Or maybe that’s just me and my own weird reaction to having visited the Princeton museum on a day I wasn’t feeling up to it. I’ll have plenty more opportunities to visit. I’m very much looking forward to seeing The Itinerant Languages of Photography* and, as a new New Jersey resident, New Jersey as Non-Site has a special amount of morbid appeal as I get my footing here.

*They had me with the Iturbide image they’re using in the marketing.

Rhapsody in Rue

Welcome to the new world order of customer support. It’s been a while since I had a proper rant on this blog.

I haven’t been a big flier. But since we’re moving across the country and will now be flying between California and New Jersey multiple times a year, I’ve reluctantly accepted the reality that signing up for a frequent flier program made sense. Since United offers non-stop flights between SFO and Newark, and because we’d flown United for our trip out scouting the area, I figured I’d use that trip as a basis for starting my frequent flier account.

I figured it would be easy. After all, a recent traveler who liked the flight enough to convert to being a frequent flier is a satisfied customer right?

I gave United way too much credit. I can’t believe how quickly they converted me from being a satisfied customer to being as annoyed and pissed at them as possible.

The main issue is that the website is awful. Signing up for the account is fine. Transferring the miles is where the trouble begins. Website asks for the ticket number I want to transfer. Field is limited to 13 characters. My ticket number is 14 characters. This is annoying but not upsetting yet. I try both logical options and enter my ticket number without either the initial digit or the final digit.

Both fail. One number can’t be found. The other says that the names don’t match.

Name matching is actually a feasible issue. My ticket does not have my middle names on it because many websites are still stupid and can’t deal with multiple middle names. But I did sign up with United with my full name. No big deal though. United’s website says changing my middle name is simple and straight forward.

Except it isn’t. Deleting my middle names results in United requesting my tax records and marriage license. Fuck. That.

This is also the second time that United’s website information has been flat-out incorrect. Which means that I’m beginning to feel lied to. Which is how I start to get upset.

I figure I should at least exhaust the help options before getting upset though.

Mistake. The online help is designed to piss you off. All it does is send you to the webpages which weren’t working in the first place. In other words. It’s completely useless.

So I fired off a bunch of ranty tweets and went to bed.

These actually got a response and all seemed well. United’s twitter representative was friendly and responsive and it seemed like everything had been taken care of. While nothing showed in my account yet, I know these things do take a while.

One week later? Not so much.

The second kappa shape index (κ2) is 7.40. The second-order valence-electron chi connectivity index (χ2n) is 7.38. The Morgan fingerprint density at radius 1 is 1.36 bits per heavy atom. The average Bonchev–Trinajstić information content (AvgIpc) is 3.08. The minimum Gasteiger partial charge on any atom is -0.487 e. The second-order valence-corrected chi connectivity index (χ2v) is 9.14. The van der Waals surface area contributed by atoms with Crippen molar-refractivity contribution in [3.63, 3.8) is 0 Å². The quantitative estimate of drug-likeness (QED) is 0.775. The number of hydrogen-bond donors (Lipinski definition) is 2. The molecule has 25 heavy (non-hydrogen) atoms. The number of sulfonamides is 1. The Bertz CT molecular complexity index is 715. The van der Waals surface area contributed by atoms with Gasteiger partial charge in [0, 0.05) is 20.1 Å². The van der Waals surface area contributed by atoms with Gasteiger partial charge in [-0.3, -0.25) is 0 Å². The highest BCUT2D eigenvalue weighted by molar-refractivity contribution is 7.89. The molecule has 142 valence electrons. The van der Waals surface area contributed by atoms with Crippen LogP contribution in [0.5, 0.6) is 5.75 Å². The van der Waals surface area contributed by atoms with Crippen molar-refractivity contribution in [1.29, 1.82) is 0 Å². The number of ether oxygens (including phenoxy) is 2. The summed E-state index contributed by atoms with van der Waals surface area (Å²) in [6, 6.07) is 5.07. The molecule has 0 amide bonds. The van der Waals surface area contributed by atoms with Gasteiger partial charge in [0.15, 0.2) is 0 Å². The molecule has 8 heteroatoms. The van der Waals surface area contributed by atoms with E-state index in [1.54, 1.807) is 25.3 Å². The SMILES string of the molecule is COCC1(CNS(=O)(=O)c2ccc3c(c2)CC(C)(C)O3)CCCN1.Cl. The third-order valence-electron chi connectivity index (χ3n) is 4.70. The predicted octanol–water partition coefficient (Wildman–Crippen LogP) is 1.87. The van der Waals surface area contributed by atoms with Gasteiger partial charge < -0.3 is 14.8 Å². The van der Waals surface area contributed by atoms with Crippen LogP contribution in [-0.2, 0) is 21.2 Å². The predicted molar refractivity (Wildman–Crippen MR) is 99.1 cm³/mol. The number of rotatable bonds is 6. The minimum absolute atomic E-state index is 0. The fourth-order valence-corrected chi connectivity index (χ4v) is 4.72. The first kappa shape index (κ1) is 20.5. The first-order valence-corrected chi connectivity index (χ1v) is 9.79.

Again, I should have expected as much. This time the information from the twitter representative pointed me toward the customer “service” phone line. That line involve talking to voice-recognition software and wading through the response tree. After I navigated to where I wanted to be, the computer told me that my transaction could not be completed and kicked me back to the beginning.

I have no idea why it failed. This is even worse than the website. At least the website offered lame excuses. Phones just wasted my time.

This time, the Twitter rep managed to get someone, a real person, to call me. And, from the department of famous last words, things appear to be all sorted now. I’ll know for sure in 48 hours but having talked to a real person, I’m much more confident.


I’m still not sure if shoving all communication for customer support onto social media is a good strategy. I’m very glad social media is responsive. But it encourages ranting in order to get a response. Since I’m not the type to rant prematurely, this means that I end up getting really upset—not the customer experience any brand should want.

Només un negoci

Today’s Eric Abidal news has me re-reading my head versus heart post. I’m typically cold blooded with how I expect the business side of sports teams to be run. I certainly don’t like to pretend that I have any business commenting on an player’s contract situation. But today upset me more than I expected and it’s taken me a while to figure out why.

I’m not upset with the decision. I’m upset with the way it was handled and the callous disregard to human decency that it reveals. There are perfectly good reasons to conclude that he was no longer a reliable Barça-quality player. This is cancer we’re talking about. A best-case scenario has him being available for only 33% of  the time. He’s not a young player.

None of those reasons are new.

Yet the team appears to have led everyone on for the past season and has been using the Abidal story as a way of claiming a moral high ground about how the club has a soul. All that appears to now have been opportunism.

None of those reasons were mentioned.

Instead we got “sporting” reasons and nods to consensus among the staff—essentially sharing the blame. It’s telling though that no one could articulate any reasons. It’s especially telling that the president of the club actually dodged answering specific questions about the reasons. So we get an extra layer of dishonesty to go with our disappointment in seeing a beloved player leave.